Letting Go

I've always been a bit of a pack rat. I'm super nostalgic, and I find sentimental attachment to all sorts of things. I have lofty aspirations to do creative, crafty things with ticket stubs, cards, letters, other random pieces of paper, drawings, old pictures, funny cutouts from magazines... I wouldn't say I'm a hoarder, because I don't like clutter, either. Things get put away, and on a good day, I'm actually pretty proud of how nice my house looks. But in rearranging and reorganizing my craft room, which was kick started by the amazing mirror I got at Ikea, I have decided that I need to be better about letting go of things. Odds are I'm not going to start a project around a picture I decided to print out eight years ago, so why keep it?

Things are slowly looking better in the craft room! Now I can see all my fabric, and the space is feeling more functional than ever. Eventually I think I want to paint it white, too!

Anyway, while cleaning up my space, especially after hanging the mirror, I was thinking that I want the room to be even more functional. I have a nice big table, and my fabric is all neatly folded (for now), and I have a sketch book I use to try to flesh out my ideas, but I don't have a place to visually put things together, leave them there, add to, change, and then re-do for the next project. Sounds like I need something like a cork board, right? Would you believe that there are already TWO hanging in my craft room? But Kathryn, how do you have two big beautiful bulletin boards that do not help you creatively? Isn't that what bulletin boards are for??

In high school, I bought a cork board, which ended up turning into a sort of scrapbook that hangs on my wall. I liked it so much, and kept acquiring stuff, that I bought a second one (same exact size/type), and did the same thing. Remember that list of things I keep from above? I covered these cork boards with odds and ends like movie tickets, fun pictures with friends, silly jokes, etc. Oh, and Disney pins instead of thumbtacks for the most part. I worked hard to cover nearly every square inch of these boards. I tried my best to create a seemingly random layout, though it took me way longer than true randomness ever would, because I was deliberate about my randomness...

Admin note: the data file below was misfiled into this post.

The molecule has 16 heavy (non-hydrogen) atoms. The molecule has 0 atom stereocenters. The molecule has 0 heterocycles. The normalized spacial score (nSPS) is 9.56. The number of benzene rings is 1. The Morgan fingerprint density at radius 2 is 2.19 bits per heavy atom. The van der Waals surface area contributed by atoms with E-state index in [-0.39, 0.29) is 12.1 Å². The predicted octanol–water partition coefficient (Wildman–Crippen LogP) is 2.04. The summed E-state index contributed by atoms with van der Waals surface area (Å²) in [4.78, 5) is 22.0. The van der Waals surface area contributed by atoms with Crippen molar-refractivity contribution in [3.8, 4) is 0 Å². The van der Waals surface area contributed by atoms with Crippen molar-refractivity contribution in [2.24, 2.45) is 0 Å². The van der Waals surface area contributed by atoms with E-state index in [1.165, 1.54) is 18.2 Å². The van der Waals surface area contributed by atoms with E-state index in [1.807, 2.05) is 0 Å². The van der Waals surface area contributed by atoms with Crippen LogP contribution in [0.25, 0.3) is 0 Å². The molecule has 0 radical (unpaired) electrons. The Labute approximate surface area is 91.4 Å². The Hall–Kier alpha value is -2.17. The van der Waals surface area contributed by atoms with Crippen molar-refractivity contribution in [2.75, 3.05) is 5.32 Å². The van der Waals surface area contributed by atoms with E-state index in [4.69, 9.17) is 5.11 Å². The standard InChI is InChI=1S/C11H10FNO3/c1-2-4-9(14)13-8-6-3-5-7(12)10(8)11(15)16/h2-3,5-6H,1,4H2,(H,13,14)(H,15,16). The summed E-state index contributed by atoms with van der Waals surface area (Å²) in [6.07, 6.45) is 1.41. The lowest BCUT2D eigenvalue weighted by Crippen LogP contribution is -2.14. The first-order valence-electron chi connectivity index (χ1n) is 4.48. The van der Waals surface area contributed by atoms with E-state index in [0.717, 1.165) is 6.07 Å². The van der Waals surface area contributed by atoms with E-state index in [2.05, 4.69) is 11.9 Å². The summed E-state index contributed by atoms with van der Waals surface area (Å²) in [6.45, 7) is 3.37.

A lot of good memories here 

While I love the work I did on these boards, I realize they don't fit into the aesthetic I want my creative space to have. I've thought about just buying a new cork board, but then I would have to find new places for these to hang, and I don't want them in our living room, kitchen, bedroom, guest bedroom, or any other place in the house, really. So I've come to the conclusion that it's time to press forward. They've served their purpose, and now they move on to their next purpose: helping me cultivate craftiness in my life, being more adaptable, not just permanent fixtures on the wall.

After stripping the boards of their adornments, I painted the frames black, and lined the edges with sparkly black washi tape. The tape doesn't stick to cork super well, so I used flat gold thumbtacks to keep it in place (I used a tape measure to space them as perfectly as possible). I bought some mini black clothespins and hot glued them to some thumbtacks so I could hang up pictures and inspiration without punching holes in them. I thought it was kinda cute. All in all, it was a fairly inexpensive project. I needed 2 rolls of the tape ($3 each), a pack of thumbtacks ($3), acrylic paint (about $2, but I had some already), mini clothespins ($3 for a pack of 20), a paintbrush and a hot glue gun (I already had the last two supplies). I'm pretty happy with how these turned out, and I'm excited for how they might help my creative process!

Yes, I'm creating a deeper meaning from cork boards from high school. I've never been good at letting go of things, and tackling what to some might be a trivial project feels like a good way to show myself that this is ok. That I can rely on memories and pictures (of COURSE I took pictures of these to immortalize my teenage-self's hard work), and that it's ok for life to change and that sometimes we do need to let go in order to grow and flourish.

So here's to letting go of things that don't serve a purpose anymore. Here's to the fond memories created. Here's to new endeavors, and allowing my creative wings to stretch a little bit farther and easier.